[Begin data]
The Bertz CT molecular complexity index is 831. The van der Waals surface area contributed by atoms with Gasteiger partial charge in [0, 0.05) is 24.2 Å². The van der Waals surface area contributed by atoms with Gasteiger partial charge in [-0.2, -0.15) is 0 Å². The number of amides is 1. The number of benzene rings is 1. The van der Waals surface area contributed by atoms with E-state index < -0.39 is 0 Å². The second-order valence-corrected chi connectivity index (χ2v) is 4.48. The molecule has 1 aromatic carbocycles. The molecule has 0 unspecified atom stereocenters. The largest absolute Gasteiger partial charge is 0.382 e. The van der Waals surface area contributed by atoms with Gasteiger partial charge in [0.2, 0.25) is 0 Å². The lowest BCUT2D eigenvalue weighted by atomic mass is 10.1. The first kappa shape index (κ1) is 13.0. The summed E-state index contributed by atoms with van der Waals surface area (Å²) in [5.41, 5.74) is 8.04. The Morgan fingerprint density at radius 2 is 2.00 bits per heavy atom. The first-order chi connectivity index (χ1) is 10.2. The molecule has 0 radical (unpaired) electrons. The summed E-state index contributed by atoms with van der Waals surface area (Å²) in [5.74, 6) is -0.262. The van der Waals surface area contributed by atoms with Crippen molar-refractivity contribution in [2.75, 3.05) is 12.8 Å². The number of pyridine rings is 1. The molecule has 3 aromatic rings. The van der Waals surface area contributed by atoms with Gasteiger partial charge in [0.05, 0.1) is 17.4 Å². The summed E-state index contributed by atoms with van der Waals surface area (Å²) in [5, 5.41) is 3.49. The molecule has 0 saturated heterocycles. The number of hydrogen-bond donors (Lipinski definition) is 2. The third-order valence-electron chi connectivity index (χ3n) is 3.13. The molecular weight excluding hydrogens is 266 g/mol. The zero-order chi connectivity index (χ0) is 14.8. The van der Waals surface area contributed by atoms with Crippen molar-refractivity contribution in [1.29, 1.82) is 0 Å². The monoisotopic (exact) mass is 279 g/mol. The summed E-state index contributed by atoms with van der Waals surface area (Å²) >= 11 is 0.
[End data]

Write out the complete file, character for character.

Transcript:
The Bertz CT molecular complexity index is 831. The van der Waals surface area contributed by atoms with Gasteiger partial charge in [0, 0.05) is 24.2 Å². The van der Waals surface area contributed by atoms with Gasteiger partial charge in [-0.2, -0.15) is 0 Å². The number of amides is 1. The number of benzene rings is 1. The van der Waals surface area contributed by atoms with E-state index < -0.39 is 0 Å². The second-order valence-corrected chi connectivity index (χ2v) is 4.48. The molecule has 1 aromatic carbocycles. The molecule has 0 unspecified atom stereocenters. The largest absolute Gasteiger partial charge is 0.382 e. The van der Waals surface area contributed by atoms with Gasteiger partial charge in [0.2, 0.25) is 0 Å². The lowest BCUT2D eigenvalue weighted by atomic mass is 10.1. The first kappa shape index (κ1) is 13.0. The summed E-state index contributed by atoms with van der Waals surface area (Å²) in [5.41, 5.74) is 8.04. The Morgan fingerprint density at radius 2 is 2.00 bits per heavy atom. The first-order chi connectivity index (χ1) is 10.2. The molecule has 0 radical (unpaired) electrons. The summed E-state index contributed by atoms with van der Waals surface area (Å²) in [5.74, 6) is -0.262. The van der Waals surface area contributed by atoms with Crippen molar-refractivity contribution in [2.75, 3.05) is 12.8 Å². The number of pyridine rings is 1. The molecule has 3 aromatic rings. The van der Waals surface area contributed by atoms with Gasteiger partial charge in [0.05, 0.1) is 17.4 Å². The summed E-state index contributed by atoms with van der Waals surface area (Å²) in [5, 5.41) is 3.49. The molecule has 0 saturated heterocycles. The number of hydrogen-bond donors (Lipinski definition) is 2. The third-order valence-electron chi connectivity index (χ3n) is 3.13. The molecular weight excluding hydrogens is 266 g/mol. The zero-order chi connectivity index (χ0) is 14.8. The van der Waals surface area contributed by atoms with Crippen molar-refractivity contribution in [1.29, 1.82) is 0 Å². The monoisotopic (exact) mass is 279 g/mol. The summed E-state index contributed by atoms with van der Waals surface area (Å²) >= 11 is 0.